via NIDA News on 1/16/12
A new resource, Seeking Drug Abuse Treatment: Know What to Ask, will help individuals and families struggling with addiction ask the right questions before choosing a drug treatment program. It was developed by the National Institute on Drug Abuse (NIDA), part of the National Institutes of Health, and is available to the public free online or in hard copy through NIDA’s DrugPubs service (see information below).

Mike Nova's starred items

via NIDA News on 12/13/11
Cigarette and alcohol use by eighth, 10th and 12th-graders are at their lowest point since the Monitoring the Future (MTF) survey began polling teenagers in 1975, according to this year's survey results. However, this positive news is tempered by a slowing rate of decline in teen smoking as well as continued high rates of abuse of other tobacco products (e.g., hookahs, small cigars, smokeless tobacco), marijuana and prescription drugs.

via NIDA News on 2/20/12
A new, easy-to-read website on drug abuse designed for adults with a low reading literacy level (eighth grade or below) was launched today by the National Institute on Drug Abuse (NIDA), part of the National Institutes of Health. The site, which provides plain language information on neuroscience, drug abuse prevention and treatment, is also a resource for adult literacy educators. It has a simple design with a large default text size, motion graphic videos and other features that make it easy to read and use.

via Journal of Addiction Medicine - Most Popular Articles by Meyer, Marjorie; Benvenuto, Anna; Howard, Diantha; Johnston, Anne; Plante, Dawn; Metayer, Jerilyn; Mandell, Todd on 5/31/12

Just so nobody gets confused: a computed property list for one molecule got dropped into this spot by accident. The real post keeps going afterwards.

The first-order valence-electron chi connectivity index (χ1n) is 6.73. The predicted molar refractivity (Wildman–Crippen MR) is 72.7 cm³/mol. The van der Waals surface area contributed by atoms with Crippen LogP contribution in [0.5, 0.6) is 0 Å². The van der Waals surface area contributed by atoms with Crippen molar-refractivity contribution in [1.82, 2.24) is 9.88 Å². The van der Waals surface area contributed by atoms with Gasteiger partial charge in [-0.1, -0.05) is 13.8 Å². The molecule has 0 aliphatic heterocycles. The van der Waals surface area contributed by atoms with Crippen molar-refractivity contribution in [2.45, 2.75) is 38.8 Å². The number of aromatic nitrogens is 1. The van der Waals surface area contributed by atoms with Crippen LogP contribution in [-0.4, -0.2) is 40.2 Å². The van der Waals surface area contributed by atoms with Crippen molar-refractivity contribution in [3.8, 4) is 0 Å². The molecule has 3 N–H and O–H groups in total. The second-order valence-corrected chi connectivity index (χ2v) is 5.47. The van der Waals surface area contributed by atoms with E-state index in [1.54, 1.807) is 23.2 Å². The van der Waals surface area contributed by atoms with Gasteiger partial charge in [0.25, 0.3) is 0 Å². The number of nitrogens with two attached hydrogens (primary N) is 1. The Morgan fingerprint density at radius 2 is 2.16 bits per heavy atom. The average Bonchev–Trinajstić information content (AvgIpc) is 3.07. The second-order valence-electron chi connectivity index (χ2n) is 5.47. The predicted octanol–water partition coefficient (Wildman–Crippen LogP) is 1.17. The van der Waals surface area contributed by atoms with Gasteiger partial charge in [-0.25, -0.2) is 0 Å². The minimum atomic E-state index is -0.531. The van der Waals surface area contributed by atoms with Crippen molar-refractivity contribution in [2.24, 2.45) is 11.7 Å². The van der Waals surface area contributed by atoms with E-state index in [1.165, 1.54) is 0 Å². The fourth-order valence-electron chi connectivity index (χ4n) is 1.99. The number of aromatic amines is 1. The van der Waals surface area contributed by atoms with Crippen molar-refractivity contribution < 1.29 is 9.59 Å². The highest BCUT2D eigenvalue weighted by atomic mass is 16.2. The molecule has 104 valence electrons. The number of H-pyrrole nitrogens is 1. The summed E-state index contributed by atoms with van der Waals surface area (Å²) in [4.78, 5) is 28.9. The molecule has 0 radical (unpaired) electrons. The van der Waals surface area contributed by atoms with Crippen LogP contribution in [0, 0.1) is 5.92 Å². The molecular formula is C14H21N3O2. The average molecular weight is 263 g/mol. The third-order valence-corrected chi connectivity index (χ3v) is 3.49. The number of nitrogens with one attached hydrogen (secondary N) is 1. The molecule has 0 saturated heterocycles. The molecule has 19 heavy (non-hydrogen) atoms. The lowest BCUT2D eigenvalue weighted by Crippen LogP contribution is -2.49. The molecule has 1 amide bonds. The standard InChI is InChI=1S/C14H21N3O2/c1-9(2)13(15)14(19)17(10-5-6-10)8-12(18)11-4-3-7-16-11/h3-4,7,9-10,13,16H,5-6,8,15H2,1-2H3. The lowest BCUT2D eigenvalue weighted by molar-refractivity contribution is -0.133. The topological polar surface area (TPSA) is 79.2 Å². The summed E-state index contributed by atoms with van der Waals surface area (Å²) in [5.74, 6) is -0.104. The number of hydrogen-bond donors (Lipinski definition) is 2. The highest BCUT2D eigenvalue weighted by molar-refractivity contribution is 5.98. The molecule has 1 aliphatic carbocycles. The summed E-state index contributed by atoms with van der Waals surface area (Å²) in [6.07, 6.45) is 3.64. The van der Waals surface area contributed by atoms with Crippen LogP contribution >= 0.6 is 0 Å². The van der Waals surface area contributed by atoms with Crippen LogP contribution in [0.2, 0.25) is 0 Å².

Background: The goal of this study was to determine whether improved access to medication assisted therapy in the general population, with improved coordination of ancillary services for pregnant women, improved perinatal outcomes in a nonurban area. Methods: The cohort of women treated for opioid dependence during pregnancy with medication-assisted therapy and delivered at a single institution between 2000 and 2006 were retrospectively identified (n = 149 women; n = 151 neonates). Access to opioid agonist therapy for the general population was determined as the combined number of available treatment positions for medication-assisted therapy. Treatment during pregnancy (interim substitution therapy vs opioid treatment program) and pregnancy outcomes were noted from chart review. The primary outcome of trend of prenatal care indices and newborn birth weight over time was determined by Kendall's tau. Results: As access to treatment in the general population expanded from 2000 to 2006, the number of women receiving treatment increased, the proportion of women receiving interim substitution therapy decreased (P < 0.001), gestational age at the initiation of treatment decreased (P < 0.001), and the proportion of women receiving treatment before pregnancy increased (P < 0.001). Infants delivered to mothers in a treatment program had improved birth weight z score compared with those receiving interim substitution therapy (P = 0.007). The proportion of infants discharged to the care of the mother and remaining in maternal care at 1 year improved both over time (P = 0.03; P = 0.004) and with treatment within a treatment program (P < 0.001; P = 0.004). Conclusions: Improved access to opioid agonist treatment programs for the general population in nonurban areas improves perinatal outcome and retention of maternal guardianship.